Unemployment Claims: Big Drop to 352K SA (15% Year-Over-Year) Predominantly Due to Seasonal Factor Change; NSA 521 K (Only a 5% Drop); See Updates
SEASONALLY ADJUSTED DATA
In the week ending January 14, the advance figure for seasonally adjusted initial claims was 352,000, a decrease of 50,000 from the previous week’s revised figure of 402,000. The 4-week moving average was 379,000, a decrease of 3,500 from the previous week’s revised average of 382,500. …
The advance number of actual initial claims under state programs, unadjusted, totaled 521,613 in the week ending January 14, a decrease of 124,606 from the previous week. There were 549,688 initial claims in the comparable week in 2011.
While it would be really easy to say, “Yeah, that’s great,” someone is going to have to explain to me how a 5% drop in actual claims from the same week a year ago (522K vs. 550K) generates a 15% drop after seasonal adjustment (352K vs. 415K).
The seasonal adjustment factor for the same week a year ago was 132.5 (i.e., 550K divided by 132.5 equals 415K seasonally adjusted).
This year’s factor was 148.2 (i.e., 521,613 divided by the seasonally adjusted result of 352,000). Readers can find the factor used by going to the interactive tool here.
If last year’s factor had been used on this year’s raw number, seasonally adjusted claims would have been 394,000 (521,613 divided by 132.5), which is not much better than last week’s (revised upward, as usual) 402,000.
Once again, we see a lesson in the value of looking at the raw numbers — and we see that things are not better to anywhere hear the extent that the seasonally adjusted number would make us believe.
It will be interesting to see how the press plays this.
UPDATE: I have sent DOL an email requesting an explanation for the large seasonal factor change.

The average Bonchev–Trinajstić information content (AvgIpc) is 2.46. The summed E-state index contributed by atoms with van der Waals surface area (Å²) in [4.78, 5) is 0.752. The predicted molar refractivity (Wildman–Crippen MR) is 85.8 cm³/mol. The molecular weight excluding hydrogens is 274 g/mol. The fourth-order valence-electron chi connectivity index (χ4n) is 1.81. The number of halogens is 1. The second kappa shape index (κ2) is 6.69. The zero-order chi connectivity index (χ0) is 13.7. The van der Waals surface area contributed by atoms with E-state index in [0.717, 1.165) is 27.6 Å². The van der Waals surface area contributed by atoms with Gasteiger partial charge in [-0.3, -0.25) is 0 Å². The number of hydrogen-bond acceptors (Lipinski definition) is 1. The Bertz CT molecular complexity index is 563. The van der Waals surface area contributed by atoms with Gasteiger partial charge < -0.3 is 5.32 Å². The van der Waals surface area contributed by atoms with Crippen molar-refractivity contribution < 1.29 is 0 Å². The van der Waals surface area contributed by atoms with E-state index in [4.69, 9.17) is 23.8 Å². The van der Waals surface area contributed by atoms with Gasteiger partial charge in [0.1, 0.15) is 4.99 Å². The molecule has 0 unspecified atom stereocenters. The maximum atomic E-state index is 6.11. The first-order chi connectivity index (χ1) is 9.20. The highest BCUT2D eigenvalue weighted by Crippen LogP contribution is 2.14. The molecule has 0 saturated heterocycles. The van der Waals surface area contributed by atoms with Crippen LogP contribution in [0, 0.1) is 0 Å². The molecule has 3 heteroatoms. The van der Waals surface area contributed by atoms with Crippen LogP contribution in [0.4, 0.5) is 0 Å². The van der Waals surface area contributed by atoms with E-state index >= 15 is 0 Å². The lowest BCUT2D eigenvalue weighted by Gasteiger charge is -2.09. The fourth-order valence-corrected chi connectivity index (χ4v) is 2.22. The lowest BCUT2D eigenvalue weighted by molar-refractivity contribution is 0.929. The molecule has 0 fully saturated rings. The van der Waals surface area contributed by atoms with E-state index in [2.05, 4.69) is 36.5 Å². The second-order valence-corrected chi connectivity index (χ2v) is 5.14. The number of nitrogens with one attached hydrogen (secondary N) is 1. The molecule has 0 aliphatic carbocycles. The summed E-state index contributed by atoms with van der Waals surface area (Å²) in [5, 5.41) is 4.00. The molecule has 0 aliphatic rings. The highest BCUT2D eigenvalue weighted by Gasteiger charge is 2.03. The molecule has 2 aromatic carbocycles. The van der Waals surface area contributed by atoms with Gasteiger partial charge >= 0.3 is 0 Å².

UPDATE 2: Thanks to Scott Gibbons at DOL for the quick response, which is as follows –
You are focusing on a single week, but this can be misleading, as holidays can fall in different weeks in different years. In addition, some years have their high point in the first week of January and some years have the high point in the second week in January. It’s more useful to look at that part of the annual clams cycle where we expect the peak in claims.
I get what Scott is saying, but thinking in terms of real-world meaning, both weeks involved in the 2010 and 2011 comparison represented the five days before the Martin Luther King holiday, and both represented the first full week of work (except for Alabama and LSU fans :–>) following the Christmas season. The stat guys may be able to justify the calculations of the seasonal factors, but the real-world drop of only 5% in raw claims from 2010 to 2011 indicates that this was a “lucky” week for the seasonally adjusted unemployment claims stat. Though I’d like to be wrong, today’s number of 352,000 doesn’t look like a level that will last.